Kirkus Reviews Reviewed
Photograph by Duncan C.
From The New Yorker:
Kirkus Reviews is a magazine, though few readers of its work have ever seen a copy. Like the Michelin guides, it’s known for verdicts spread across the publishing world, bringing good books to first attention and helping to sweep aside huge piles of dross. A Kirkus review is short—fewer than four hundred words—and written to a form. There’s a one-line précis to start. There’s a paragraph of plot and character summary, culminating in formal assessment. And there’s a quotable verdict of one line or one word (“Stunning”). Kirkus’s main virtue is its comprehensiveness: it gets through hundreds of titles even in a slow month. To people who stock shelves, it can be orienting, and, for publishers, it is a geyser of back-cover praise. Kirkus gets its authority from its scale, yet readers generally encounter its reviews individually, book by book.
Kirkus has been getting reviews of its own recently, after deciding to remove a star—its marker for exceptional books—from a young-adult title and revising the accompanying review. At first, it praised “American Heart,” by Laura Moriarty. The novel, to be published this winter, is about a fifteen-year-old white girl from Missouri who supports Muslim-detainment camps until she meets a Muslim woman whom she helps escape to Canada. (The novel is said to echo “Huckleberry Finn.”) Kirkus took down the review, and its editor-in-chief, Claiborne Smith, responded to public concern that “American Heart” was a “white savior” narrative: a story about a person of color who relies on the compassion of a white protagonist for rescue.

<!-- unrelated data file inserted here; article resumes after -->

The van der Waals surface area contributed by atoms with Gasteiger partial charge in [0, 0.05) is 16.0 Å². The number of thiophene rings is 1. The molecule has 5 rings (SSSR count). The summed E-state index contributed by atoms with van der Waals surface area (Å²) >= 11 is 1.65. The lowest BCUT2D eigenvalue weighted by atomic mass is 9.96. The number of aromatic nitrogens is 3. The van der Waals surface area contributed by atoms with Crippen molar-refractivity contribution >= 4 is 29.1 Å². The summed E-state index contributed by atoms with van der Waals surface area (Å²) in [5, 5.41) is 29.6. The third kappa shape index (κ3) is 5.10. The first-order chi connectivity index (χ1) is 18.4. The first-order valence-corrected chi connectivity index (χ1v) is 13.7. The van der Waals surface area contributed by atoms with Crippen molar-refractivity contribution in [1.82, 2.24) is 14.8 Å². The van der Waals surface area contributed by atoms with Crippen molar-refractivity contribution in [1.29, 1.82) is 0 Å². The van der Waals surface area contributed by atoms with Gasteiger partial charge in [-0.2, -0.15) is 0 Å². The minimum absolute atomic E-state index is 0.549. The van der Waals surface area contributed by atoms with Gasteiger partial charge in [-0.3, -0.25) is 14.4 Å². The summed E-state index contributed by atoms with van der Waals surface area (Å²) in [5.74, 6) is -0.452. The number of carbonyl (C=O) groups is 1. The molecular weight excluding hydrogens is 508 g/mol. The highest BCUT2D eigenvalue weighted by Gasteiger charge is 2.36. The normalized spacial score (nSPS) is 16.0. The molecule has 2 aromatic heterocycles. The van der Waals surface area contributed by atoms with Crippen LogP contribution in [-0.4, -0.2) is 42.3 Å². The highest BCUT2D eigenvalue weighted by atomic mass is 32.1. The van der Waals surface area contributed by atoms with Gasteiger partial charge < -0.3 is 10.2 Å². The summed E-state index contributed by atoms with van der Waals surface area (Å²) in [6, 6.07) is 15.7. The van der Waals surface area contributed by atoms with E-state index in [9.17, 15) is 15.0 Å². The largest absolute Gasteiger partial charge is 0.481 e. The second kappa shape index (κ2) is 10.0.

The book’s female Muslim reviewer, he wrote, was “well-versed in the dangers of white savior narratives.” Even so, he seemed to override her first assessment. In interviews with Kat Rosenfield, of Vulture, and with NPR, Smith acknowledged that Kirkus removed the star after noticing the book’s white point of view. A new, charier review of “American Heart,” meanwhile, replaced the original, noting that the white heroine’s “ignorance is an effective worldbuilding device, but it is problematic that Sadaf”—the Muslim woman—“is seen only through the white protagonist’s filter.”
Kirkus says that the reviewer merely updated her assessment in a way that was “listening” to public complaint. Yet the controversy rattles on, especially because the emendation touches on a broader change, from late 2015, in how the magazine writes about children’s and young-adult fiction.